With sustainability and climate change on the coming agenda at the 12-day COP 27 climate change conference in Sharm El Sheikh, Egypt in early November, we discovered more about Legal 500’s own Global Green Guide – now in its second year – and how law firms can engage.
After a lovely chat with Legal 500 researcher Maya Sainani, we draw your attention to the following:
Q What is the Legal 500 Global Green Guide? What inspired it?
The guide puts a spotlight on key firms around the globe which have been able to showcase a contribution to a green transition. It aims to provide a holistic view on firms’ engagement with sustainability, including both work for clients, as well as firms’ own best practices and initiatives.
Q How does a law firm submit and what is the methodology?
A The ongoing research is for the second edition, with the first guide here. This next guide will feature firms across the EMEA region that are particularly engaged in facilitating “green change”. We are looking both at firms’ work for clients in the realm of climate change mitigation, sustainability and ESG, and at firm’s own internal best practices and initiatives
Q Like the other Legal 500 guides, do you rank by tier or this more of a spotlight table?
The Green Guide does not rank firms by tier, but rather we assess according to the firm’s submission and a follow-up interview whether the firm merits inclusion in the guide. A submission does not result in automatic inclusion. Featured firms will be able to demonstrate a relevant work portfolio, concrete internal actions, and particular team members’ engagement that goes beyond the handling of mandates.
Featured firms will be reviewed on a yearly basis according to provided information and market context, and inclusion in one year does not guarantee inclusion the next year.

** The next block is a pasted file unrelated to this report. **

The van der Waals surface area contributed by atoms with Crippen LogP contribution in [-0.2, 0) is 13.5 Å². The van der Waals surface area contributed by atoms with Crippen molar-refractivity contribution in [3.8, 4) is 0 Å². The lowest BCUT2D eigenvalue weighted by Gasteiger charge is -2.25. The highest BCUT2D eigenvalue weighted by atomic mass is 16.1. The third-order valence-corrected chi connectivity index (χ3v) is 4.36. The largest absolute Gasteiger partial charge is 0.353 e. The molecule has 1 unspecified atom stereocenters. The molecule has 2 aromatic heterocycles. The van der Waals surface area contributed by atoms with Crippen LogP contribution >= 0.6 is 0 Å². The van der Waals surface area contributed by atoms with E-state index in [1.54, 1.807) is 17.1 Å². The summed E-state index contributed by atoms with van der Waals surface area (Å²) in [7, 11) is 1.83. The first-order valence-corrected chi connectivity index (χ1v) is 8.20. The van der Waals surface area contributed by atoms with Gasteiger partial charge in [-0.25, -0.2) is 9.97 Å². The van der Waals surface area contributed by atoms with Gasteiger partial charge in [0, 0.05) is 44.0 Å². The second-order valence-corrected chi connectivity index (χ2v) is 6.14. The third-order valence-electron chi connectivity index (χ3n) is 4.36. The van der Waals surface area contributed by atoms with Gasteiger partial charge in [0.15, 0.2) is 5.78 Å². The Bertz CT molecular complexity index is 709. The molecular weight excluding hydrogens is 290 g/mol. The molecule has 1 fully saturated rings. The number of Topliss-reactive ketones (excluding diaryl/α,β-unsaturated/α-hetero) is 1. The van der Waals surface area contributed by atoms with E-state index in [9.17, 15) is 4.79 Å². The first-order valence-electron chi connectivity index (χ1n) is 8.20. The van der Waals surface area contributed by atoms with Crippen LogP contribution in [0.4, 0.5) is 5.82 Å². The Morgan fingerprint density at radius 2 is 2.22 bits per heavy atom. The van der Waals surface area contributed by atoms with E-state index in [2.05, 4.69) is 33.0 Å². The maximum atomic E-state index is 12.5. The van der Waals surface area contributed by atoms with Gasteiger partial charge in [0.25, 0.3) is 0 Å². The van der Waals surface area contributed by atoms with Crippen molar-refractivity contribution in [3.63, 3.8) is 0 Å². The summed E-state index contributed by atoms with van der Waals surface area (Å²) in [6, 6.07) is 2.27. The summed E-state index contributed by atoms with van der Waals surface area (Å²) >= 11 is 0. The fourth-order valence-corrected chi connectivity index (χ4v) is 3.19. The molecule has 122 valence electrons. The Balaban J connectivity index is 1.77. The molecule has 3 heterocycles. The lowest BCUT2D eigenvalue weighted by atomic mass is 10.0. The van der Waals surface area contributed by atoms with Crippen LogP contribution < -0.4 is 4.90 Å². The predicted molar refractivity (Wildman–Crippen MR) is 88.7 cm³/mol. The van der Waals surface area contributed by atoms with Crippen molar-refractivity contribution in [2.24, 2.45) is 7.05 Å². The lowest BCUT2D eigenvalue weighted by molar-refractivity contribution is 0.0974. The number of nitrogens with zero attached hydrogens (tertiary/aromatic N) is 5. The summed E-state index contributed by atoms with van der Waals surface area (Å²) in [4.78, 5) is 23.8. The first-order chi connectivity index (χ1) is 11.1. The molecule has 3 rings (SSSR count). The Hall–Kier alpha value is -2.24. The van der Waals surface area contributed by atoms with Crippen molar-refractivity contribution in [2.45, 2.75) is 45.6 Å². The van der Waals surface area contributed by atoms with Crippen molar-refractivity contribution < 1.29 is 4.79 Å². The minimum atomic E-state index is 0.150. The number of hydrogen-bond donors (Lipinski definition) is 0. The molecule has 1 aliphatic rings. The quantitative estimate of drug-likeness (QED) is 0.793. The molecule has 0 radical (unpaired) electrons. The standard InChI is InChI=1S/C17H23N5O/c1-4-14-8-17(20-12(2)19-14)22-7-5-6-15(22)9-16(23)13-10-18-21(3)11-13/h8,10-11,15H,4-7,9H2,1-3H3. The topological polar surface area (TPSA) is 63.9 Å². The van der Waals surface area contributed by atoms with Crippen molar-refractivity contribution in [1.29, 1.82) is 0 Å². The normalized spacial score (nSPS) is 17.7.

There is no “best number of matters” to include – merely the most appropriate matters.
Q We act for clients in Europe and the Middle East, and elsewhere. Not all jurisdictions are presently covered. What are the guide’s objectives going forward, and if the jurisdiction is not covered, is it still worth submitting?
Firms can send in from anywhere and can also appear on their own. As we don’t rank, there is an editorial about the firms that ARE included.
Q Within a firm’s workload, what do you hope to see?
A We look to draw attention to a diverse range of matters across multiple practice areas which fall broadly into the category of sustainability work. We are looking for the most innovative and complex work in the transition to decarbonization but will also give consideration to a consistent and longstanding track record in relevant routine work.
We consider energy and environment work (so those submissions can be used as a starting point).
Advice to the fossil fuel sector will be considered where it relates to advancing a green transition; renewable energy (solar, wind, etc), Green Bonds related work would also be considered.
Q Outside of this work for clients, what would you look to see?
We also consider any sustainability-related matters too, as well as internal best practices and initiatives. With climate change front and center, we look to see what law firms are doing with regards to setting out internal goals and measures to reduce carbon footprints. Steps to measure CO2 emissions, reducing paper waste, etc.
We look for specific steps that have been taken towards helping their clients make progress, as well as making progress within the firm. Whether making small internal changes, driving conversations about ESG, or assisting clients with sustainability matters, you have the chance to put that down in the submission document or tell us in a phone interview. With an extended November 4 deadline for EMEA, the US deadline in February and a separate UK deadline in June, you can find out more details here or contact us.